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How to tip properly to show you're a savvy business traveller in the USA

By John Walton     Filed under: USA, Hotels, travel tips, restaurants, America, United States, tipping, coffee, drivers, bars

Tipping in the US is deeply controversial among business travellers from other countries. How much should you tip? Who expects a tip? And, most importantly, how do you cultivate the air of a savvy business traveller and avoid looking stingy, rude or clueless to American contacts?

Regardless of your personal thoughts about the tip/don't tip argument, it's probably not good for business to get into a comparative cultural study about how your home country treats its service industry better.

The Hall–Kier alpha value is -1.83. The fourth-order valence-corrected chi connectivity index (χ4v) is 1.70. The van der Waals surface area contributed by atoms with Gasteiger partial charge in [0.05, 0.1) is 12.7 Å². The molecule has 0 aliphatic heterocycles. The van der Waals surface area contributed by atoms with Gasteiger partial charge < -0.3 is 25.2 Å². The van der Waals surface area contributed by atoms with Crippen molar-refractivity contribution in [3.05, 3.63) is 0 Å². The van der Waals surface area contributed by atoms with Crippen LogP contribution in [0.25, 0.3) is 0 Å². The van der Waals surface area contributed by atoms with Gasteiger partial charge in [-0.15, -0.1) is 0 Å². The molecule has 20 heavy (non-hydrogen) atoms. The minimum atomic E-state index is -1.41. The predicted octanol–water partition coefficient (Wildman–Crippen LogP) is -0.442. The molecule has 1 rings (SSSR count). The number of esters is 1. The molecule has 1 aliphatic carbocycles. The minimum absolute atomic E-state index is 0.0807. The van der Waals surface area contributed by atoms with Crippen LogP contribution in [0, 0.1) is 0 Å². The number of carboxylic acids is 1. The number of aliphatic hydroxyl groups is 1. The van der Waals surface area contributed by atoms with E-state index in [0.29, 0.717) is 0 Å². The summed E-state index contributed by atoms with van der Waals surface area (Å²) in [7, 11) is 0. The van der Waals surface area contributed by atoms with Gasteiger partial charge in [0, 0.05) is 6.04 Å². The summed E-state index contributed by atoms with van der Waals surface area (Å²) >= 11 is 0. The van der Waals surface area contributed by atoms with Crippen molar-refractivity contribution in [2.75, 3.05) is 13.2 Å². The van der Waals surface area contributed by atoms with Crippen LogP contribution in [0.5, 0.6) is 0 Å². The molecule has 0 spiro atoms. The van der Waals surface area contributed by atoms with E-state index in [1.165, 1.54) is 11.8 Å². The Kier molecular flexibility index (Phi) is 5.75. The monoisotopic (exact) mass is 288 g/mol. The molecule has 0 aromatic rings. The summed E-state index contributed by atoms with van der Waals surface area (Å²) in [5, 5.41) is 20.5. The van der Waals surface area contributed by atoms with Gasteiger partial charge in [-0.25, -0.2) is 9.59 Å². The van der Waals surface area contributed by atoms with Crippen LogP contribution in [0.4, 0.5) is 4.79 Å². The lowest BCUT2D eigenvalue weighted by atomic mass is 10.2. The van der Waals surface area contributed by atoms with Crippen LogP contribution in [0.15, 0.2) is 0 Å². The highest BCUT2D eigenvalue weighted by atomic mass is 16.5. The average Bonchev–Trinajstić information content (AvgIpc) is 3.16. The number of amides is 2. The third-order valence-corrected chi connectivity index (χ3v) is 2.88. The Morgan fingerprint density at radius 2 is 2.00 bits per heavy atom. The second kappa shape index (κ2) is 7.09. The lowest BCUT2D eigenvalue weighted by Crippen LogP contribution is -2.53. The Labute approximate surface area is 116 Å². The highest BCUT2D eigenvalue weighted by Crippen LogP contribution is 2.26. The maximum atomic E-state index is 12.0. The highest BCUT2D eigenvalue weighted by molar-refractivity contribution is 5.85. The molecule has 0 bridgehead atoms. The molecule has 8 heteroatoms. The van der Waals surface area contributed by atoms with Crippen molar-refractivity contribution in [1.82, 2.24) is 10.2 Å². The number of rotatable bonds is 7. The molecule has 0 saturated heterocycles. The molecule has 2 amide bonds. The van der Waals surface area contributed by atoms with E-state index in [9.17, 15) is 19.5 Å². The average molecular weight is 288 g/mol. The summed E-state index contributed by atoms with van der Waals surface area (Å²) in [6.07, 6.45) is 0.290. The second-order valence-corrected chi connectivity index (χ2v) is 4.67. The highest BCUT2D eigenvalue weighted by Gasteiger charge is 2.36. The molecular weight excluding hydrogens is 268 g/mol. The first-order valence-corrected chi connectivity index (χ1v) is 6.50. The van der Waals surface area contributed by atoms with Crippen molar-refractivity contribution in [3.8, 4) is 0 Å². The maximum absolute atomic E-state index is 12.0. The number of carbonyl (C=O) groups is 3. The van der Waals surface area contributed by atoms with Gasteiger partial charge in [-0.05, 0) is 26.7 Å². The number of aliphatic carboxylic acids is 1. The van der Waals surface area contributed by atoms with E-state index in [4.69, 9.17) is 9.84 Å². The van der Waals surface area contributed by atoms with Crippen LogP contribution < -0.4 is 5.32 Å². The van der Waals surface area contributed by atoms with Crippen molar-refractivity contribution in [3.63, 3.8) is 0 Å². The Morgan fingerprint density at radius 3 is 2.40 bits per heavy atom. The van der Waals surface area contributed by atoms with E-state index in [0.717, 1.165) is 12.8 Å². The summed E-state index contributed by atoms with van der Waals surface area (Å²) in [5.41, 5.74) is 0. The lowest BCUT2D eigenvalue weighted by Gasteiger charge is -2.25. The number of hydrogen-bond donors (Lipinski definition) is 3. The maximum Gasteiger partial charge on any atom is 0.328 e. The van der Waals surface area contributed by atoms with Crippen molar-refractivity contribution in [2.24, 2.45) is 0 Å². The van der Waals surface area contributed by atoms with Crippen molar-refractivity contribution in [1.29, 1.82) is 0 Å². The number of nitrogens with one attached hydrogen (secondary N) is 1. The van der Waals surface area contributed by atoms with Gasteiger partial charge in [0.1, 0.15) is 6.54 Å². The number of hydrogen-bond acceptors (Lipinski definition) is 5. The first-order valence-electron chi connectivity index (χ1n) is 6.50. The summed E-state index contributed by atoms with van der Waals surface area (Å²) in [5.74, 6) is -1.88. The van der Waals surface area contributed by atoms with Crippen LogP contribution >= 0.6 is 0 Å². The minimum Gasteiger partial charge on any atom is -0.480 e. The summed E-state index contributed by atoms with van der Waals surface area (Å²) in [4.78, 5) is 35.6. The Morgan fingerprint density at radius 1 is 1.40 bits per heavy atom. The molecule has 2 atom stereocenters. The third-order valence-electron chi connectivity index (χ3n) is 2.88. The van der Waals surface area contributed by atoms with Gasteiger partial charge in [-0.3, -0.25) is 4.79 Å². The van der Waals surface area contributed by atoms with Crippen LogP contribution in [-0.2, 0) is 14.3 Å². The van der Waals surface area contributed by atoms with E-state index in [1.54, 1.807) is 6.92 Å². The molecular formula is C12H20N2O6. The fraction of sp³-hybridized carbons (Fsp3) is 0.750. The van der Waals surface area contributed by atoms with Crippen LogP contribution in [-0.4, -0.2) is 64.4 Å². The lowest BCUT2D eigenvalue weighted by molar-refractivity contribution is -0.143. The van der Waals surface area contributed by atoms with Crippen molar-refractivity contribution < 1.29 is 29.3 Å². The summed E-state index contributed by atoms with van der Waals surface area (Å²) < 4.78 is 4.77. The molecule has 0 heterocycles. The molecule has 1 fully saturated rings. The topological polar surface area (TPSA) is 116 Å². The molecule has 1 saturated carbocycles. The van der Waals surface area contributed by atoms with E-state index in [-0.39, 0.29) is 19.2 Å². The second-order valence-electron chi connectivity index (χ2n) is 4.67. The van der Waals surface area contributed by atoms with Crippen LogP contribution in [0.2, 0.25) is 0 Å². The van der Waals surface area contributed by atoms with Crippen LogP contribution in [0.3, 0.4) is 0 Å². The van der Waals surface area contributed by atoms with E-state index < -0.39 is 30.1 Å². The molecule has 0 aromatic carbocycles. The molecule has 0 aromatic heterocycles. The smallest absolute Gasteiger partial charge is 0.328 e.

Just like offering your business card with both hands in China and Japan, tipping is a part of American culture and smart business travellers know how to deal with it.

At the risk of generalising, Americans don't look too kindly on foreigners who stiff service staff. Sure, you may be having a business lunch with an executive vice-president wearing a power suit and Manolos, but she might have waitressed her way through college or her son might be a waiter on a $2.13/hr base salary. She'll be judging you on your behaviour.

So -- with the caveat that this is all pretty subjective but checked with actual Americans -- here's our guide to tipping to get good service in line with US etiquette.

Top guidelines for tipping

Always, always tip

If you want to be seen as someone who knows how to do business in the US, never skip the tip.

Even if you've received the world's most abysmal service, excuse yourself from colleagues, express your displeasure to the manager, and tip 5%. The manager can usually fix it for you (sometimes with a discount or taking things off the bill) and you'll have made your point.